Evidence > Evidence keyed to Fisher > The Lawyer-Client Privilege and the Privilege Against Self-Incrimination
U.S. v. Rakes
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Brief Fact Summary.
After Stephen Rakes (Defendant-Appellee) sold a liquor store that he owned with his wife to an individual for an amount that the government alleged was much less than the store’s actual value, Defendant-Appellee was summoned by a federal grand jury to give testimony about the sale; the government also alleged that Defendant-Appellee had been threatened to make the sale. Defendant-Appellee denied that he had sold the store as a result of being threatened, and claimed that he made the sale to make a profit. Defendant-Appellee’s attorney, who had helped with the store sale transaction, was also summoned to give testimony about the sale, but refused to testify. After the attorney’s testimony was compelled by a district court judge, Defendant-Appellee was indicted for perjury and obstruction of justice, and filed a motion to suppress the testimony, which the court granted with one exception. The government appeals the court’s grant of the motion to suppress here.
Synopsis of Rule of Law.
Communications made by a husband to his wife, when made in the absence of third parties and in the course of their marriage, are privileged, as are communications made by an individual to his attorney, when the communications are made in the course of the attorney’s representation and are related to legal services, and also made in the absence of third parties.
Defendant-Appellee was indicted by a federal grand jury and charged with perjury and obstruction of justice in 1996.
In the indictment, the government alleged that Defendant-Appellee had sold a liquor store he owned with his wife to an individual for much less than the store’s actual value after being threatened by James Whitey Bulger (Bulger).
In front of the grand jury, Defendant-Appellee testified that he had sold the store because it was too much work and that he had intended to make a profit on the sale; Defendant-Appellee denied that he had been threatened by anyone to make the sale.
John P. Sullivan (Sullivan), Defendant-Appellee’s attorney, was also summoned and his testimony compelled by an order of a district judge; Sullivan testified about various conversations he had with Defendant-Appellee.
Defendant-Appellee was charged with perjury based on his grand jury testimony, and filed a motion to suppress evidence of conversation, which the court granted, except with respect to one conversation that took place in the presence of a third party, and the government appealed.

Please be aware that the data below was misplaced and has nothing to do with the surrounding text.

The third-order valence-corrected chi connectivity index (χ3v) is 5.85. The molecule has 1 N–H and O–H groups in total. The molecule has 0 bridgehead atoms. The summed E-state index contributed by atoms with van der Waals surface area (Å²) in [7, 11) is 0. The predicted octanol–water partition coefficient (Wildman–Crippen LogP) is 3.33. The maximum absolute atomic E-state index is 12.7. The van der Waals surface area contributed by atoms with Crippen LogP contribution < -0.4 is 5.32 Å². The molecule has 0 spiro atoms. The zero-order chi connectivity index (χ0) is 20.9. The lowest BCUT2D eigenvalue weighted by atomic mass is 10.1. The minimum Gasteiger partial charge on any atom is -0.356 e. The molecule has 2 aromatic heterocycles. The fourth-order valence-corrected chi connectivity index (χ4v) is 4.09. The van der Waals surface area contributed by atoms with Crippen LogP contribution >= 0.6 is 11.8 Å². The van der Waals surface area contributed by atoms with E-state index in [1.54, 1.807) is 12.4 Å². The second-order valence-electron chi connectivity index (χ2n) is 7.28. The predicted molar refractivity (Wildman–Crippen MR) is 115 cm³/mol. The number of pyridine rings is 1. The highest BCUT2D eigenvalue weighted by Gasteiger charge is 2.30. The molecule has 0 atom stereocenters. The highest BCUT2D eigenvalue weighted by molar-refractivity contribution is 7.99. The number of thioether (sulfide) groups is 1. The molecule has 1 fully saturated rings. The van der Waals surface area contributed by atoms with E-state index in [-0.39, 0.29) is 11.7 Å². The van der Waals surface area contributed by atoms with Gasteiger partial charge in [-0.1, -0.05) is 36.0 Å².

Was the district court judge correct to suppress the communications made between Defendant-Appellee and his wife, relying on the privilege for spousal communications?
Was the district court judge correct to suppress the communications made between Defendant-Appellee and Sullivan, relying on the attorney-client privilege?
Yes; the communications at issue were privileged under the spousal privilege and were not subject to any exception; therefore the district court judge was correct to order them suppressed.
Yes; the communications at issue were privileged under the attorney-client privilege and not subject to any exception; therefore the district court judge was correct to order them suppressed.
The court addresses the communications by looking first at the formal requisites for the attorney-client and marital communications privileges and hold that they were “clearly met.” The court then acknowledges that the “government’s main claim is that the privileges were waived or forfeited.” In its analysis, the court focuses on the applicable exceptions to each privilege, concentrating its discussion on what it calls, “the main thrust of the government’s argument, namely, that [t]he suppressed communications are not privileged because they occurred during an ongoing extortion scheme.” The court concludes that:
Yet, on the government’s own version of events, the Rakeses were not participants in the extortion in any capacity other than that of victim. The Rakeses were participants only in the very specialized sense that the victim of a robbery participates by handing over his wallet under threat of violence, or the victim of a rape participates by offering no further resistance when resistance appears futile or dangerous. This is not the kind of participation in an offense that, in our view, vitiates the privilege.
Ultimately, the court holds that, “We simply agree with the district court that the suppressed communications were originally privileged, and that there was no later loss of the privilege as claimed by the government.”